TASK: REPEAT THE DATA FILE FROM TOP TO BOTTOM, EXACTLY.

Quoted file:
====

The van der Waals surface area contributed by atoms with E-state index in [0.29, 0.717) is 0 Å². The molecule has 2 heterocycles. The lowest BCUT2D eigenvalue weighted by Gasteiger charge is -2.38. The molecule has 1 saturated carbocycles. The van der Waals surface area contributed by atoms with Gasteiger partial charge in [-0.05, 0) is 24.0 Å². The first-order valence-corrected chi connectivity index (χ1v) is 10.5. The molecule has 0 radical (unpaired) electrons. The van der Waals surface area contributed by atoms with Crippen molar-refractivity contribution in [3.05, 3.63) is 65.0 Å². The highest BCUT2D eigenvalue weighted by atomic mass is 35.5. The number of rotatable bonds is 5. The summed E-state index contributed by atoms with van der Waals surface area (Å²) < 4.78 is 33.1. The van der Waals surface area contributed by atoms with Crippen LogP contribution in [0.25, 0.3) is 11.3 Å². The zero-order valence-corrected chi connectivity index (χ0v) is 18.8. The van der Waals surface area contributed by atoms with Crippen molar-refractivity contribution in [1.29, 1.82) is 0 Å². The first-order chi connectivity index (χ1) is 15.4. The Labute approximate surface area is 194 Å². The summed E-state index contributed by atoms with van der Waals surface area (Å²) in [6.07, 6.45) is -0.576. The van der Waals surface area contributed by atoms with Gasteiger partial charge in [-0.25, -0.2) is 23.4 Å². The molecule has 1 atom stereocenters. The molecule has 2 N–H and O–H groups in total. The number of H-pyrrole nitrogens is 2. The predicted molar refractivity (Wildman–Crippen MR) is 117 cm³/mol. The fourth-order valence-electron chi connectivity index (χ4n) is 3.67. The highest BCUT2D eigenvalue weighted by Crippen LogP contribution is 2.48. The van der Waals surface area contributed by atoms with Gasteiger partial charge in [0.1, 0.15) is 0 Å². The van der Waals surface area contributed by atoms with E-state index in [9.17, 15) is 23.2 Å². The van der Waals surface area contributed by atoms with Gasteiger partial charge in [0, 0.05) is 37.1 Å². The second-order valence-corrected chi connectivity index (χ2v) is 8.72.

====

The van der Waals surface area contributed by atoms with E-state index in [0.29, 0.717) is 0 Å². The molecule has 2 heterocycles. The lowest BCUT2D eigenvalue weighted by Gasteiger charge is -2.38. The molecule has 1 saturated carbocycles. The van der Waals surface area contributed by atoms with Gasteiger partial charge in [-0.05, 0) is 24.0 Å². The first-order valence-corrected chi connectivity index (χ1v) is 10.5. The molecule has 0 radical (unpaired) electrons. The van der Waals surface area contributed by atoms with Crippen molar-refractivity contribution in [3.05, 3.63) is 65.0 Å². The highest BCUT2D eigenvalue weighted by atomic mass is 35.5. The number of rotatable bonds is 5. The summed E-state index contributed by atoms with van der Waals surface area (Å²) < 4.78 is 33.1. The van der Waals surface area contributed by atoms with Crippen LogP contribution in [0.25, 0.3) is 11.3 Å². The zero-order valence-corrected chi connectivity index (χ0v) is 18.8. The van der Waals surface area contributed by atoms with Crippen molar-refractivity contribution in [1.29, 1.82) is 0 Å². The first-order chi connectivity index (χ1) is 15.4. The Labute approximate surface area is 194 Å². The summed E-state index contributed by atoms with van der Waals surface area (Å²) in [6.07, 6.45) is -0.576. The van der Waals surface area contributed by atoms with Gasteiger partial charge in [-0.25, -0.2) is 23.4 Å². The molecule has 1 atom stereocenters. The molecule has 2 N–H and O–H groups in total. The number of H-pyrrole nitrogens is 2. The predicted molar refractivity (Wildman–Crippen MR) is 117 cm³/mol. The fourth-order valence-electron chi connectivity index (χ4n) is 3.67. The highest BCUT2D eigenvalue weighted by Crippen LogP contribution is 2.48. The van der Waals surface area contributed by atoms with Gasteiger partial charge in [0.1, 0.15) is 0 Å². The van der Waals surface area contributed by atoms with E-state index in [9.17, 15) is 23.2 Å². The van der Waals surface area contributed by atoms with Gasteiger partial charge in [0, 0.05) is 37.1 Å². The second-order valence-corrected chi connectivity index (χ2v) is 8.72.